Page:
Ai yori ai e / So Goes My Love (1938)

19 10 2014

A brisk comedy that runs under an hour doesn’t seem like a film ripe for social discourse, but this effort from Yasujiro Shimazu (the “newest” of which I’ve seen from him) is loaded with conversations about the ever overused idea of “modernity.” Shimazu doesn’t restrict the iconography of the modern city into simplistic signs, but instead has them collapse under their own supposedly concrete implications. So Goes My Love is a rich text for anyone interested in Japan in the 1930s, which might be a limited crowd in the film world, but it is vital to any film scholars that even bother with just one Japanese film. This sounds like hyperbole, but so much of western film academics misread into Japanese history is alluded to and playfully mocked here.

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Shigeo is an unemployed writer living with his girlfriend, Minako. Minako makes the money to support the both of them, as Shigeo’s aspirations for a writing careers seem less possible with each day. The couple is no serious financial peril, though. While Minako is not exactly making a comfortable amount of money as a barmaid, Shigeo’s parents are still very much in the picture. In fact, Shigeo only ran away to live with Minako after his father refused to approve of the couple’s marriage. While Shigeo struggles on the surface, his woes and frustrations all happen over the financial safety net of his parents, who are willing to welcome him back once he breaks things off with Minako. Toshiko, his sister, comes to visit and in doing so begins to build something of a bridge between Minako and the family that wants nothing to do with her.

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Shuji Sano, who is perhaps most famous for his roles in Early Summer and Carmen Comes Home, plays the brooding Shigeo here and if one thinks he might come off as a little bratty, that’s the point. This isn’t a tendency film, and if it were, Shigeo would not be the downtrodden subject. He’s struggling and finding himself in the world, to borrow but one cliche to help us construct the idea of the serious male writer. Shimazu is teasing his performance of this role, not the actor’s but the character himself. He’s not the breadwinner in the relationship, hell he doesn’t make anything, but one should look at the scene where Toshiko (played by the great yet forgotten Mieko Takamine) shows up. In this scene, he is intentionally standoffish. While Minako invites Toshiko to sit down and have tea, he quickly and rudely tries to dismiss her. What right does Shigeo have to do this in the first place? This isn’t his apartment, yet his voice, because he is a man, ultimately wins out. At the same time, Shimazu himself frames this sequence with limited camera movement and from a distance. In the surveillance quality of the shot, we are able to understand that he is silly. It’s not that his masculine posturing is unsuccessful, it actually is successful, but that’s why it is so ridiculous.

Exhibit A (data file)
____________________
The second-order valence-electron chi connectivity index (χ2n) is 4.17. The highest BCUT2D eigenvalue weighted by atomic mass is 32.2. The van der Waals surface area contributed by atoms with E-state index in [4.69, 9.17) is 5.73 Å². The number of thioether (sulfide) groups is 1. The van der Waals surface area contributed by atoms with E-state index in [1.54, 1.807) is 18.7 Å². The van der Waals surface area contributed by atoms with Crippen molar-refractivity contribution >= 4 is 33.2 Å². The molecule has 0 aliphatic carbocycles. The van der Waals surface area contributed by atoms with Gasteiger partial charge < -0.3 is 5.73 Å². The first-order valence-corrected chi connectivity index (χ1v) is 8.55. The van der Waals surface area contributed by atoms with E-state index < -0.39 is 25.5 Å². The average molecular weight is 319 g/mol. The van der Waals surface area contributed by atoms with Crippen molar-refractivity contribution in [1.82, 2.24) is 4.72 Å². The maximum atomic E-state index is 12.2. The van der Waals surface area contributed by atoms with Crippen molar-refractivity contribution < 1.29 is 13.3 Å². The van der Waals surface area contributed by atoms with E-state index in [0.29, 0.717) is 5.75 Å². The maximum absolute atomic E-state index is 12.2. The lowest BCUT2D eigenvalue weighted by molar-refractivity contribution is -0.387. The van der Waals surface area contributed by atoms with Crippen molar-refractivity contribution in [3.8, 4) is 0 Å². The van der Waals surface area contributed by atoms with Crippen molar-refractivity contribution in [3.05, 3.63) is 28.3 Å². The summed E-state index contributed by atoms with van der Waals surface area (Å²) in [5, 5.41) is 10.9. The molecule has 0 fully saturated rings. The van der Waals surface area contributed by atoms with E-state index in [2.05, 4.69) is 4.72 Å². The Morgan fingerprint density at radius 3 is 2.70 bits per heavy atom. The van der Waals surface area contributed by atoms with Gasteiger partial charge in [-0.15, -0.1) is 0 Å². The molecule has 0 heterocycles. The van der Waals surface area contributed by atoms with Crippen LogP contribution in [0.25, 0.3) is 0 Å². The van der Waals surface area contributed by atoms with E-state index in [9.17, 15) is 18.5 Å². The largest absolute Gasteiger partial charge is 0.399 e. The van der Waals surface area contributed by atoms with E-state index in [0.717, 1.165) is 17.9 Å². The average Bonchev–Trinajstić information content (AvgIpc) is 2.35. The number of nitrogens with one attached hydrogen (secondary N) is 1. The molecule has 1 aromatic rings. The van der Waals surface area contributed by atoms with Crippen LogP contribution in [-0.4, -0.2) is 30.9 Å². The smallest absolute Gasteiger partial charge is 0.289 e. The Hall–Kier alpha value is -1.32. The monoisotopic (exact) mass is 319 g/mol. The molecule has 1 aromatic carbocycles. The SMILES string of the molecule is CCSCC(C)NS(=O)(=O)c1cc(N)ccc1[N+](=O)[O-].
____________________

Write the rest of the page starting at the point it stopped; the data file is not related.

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While much of the narrative is centered around Shigeo, Toshiko and Minako both occupy an important part of the film’s conversation. For whatever reason, there is an increased emphasis on questions of modernity from western film scholars viewing Asian cinema. I personally believe this comes from a rather simplistic idea about how gender functions in non-western cultures. Women are oppressed there but not here. It’s an idea that has long been used to justify colonial occupation, “White men saving brown women from brown men” as Gayatri Spivak puts it. Out of this line of thought, many western academics shift their attention to how women dress. The question of modernity is a valid one for Japan, a country whose infrastructure was rapidly reshaped only 40 years before this film. The conception and development of the “modern space” is worth researching, but this conversation can’t be limited to women’s way of dress.

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Minako dresses in a “modern” way at her job, but often returns to a more traditional way of dress when at home. One could suggest that this is to appease Shigeo, but he does the exact same thing when looking for a job. Nothing is made about a man’s way of dress, because the potential meanings for clothes is often gendered feminine. Thus, it is ignored when a man jumps between two equally masculine modes of presentation, even though it mirrors the heavily politicized way a woman jumps between two equally feminine modes of presentation. This flexibility does say something, but Shimazu refuses to let it fall into the simple binary of the modern woman vs the traditional woman. The film’s narrative functions in a remarkably similar way. This romantic comedy gets it happy ending when the “traditional” parents finally meet Minako, and find out that she’s wonderful. It seems like a cheap dramatic turn because much of the frustration in the film seems to have been easily written away, but it suggests something powerful: that all of the ideas are tied to something, sure, but not something stable and finite. In this case, it would be wise to question how we imagine the “traditional” vs the “modern.” Neither is concrete, especially when they are in conversation with each other.

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10 11 2014
Shindo: Zempen Akemi no maki / The New Road (1936) | Cinema Talk

[…] its gaze on a country like Japan. As recently discussed in a post on Yasujiro Shimazu’s So Goes My Love, the conversation on modernity is informed by an almost willful disregard for historical context, […]

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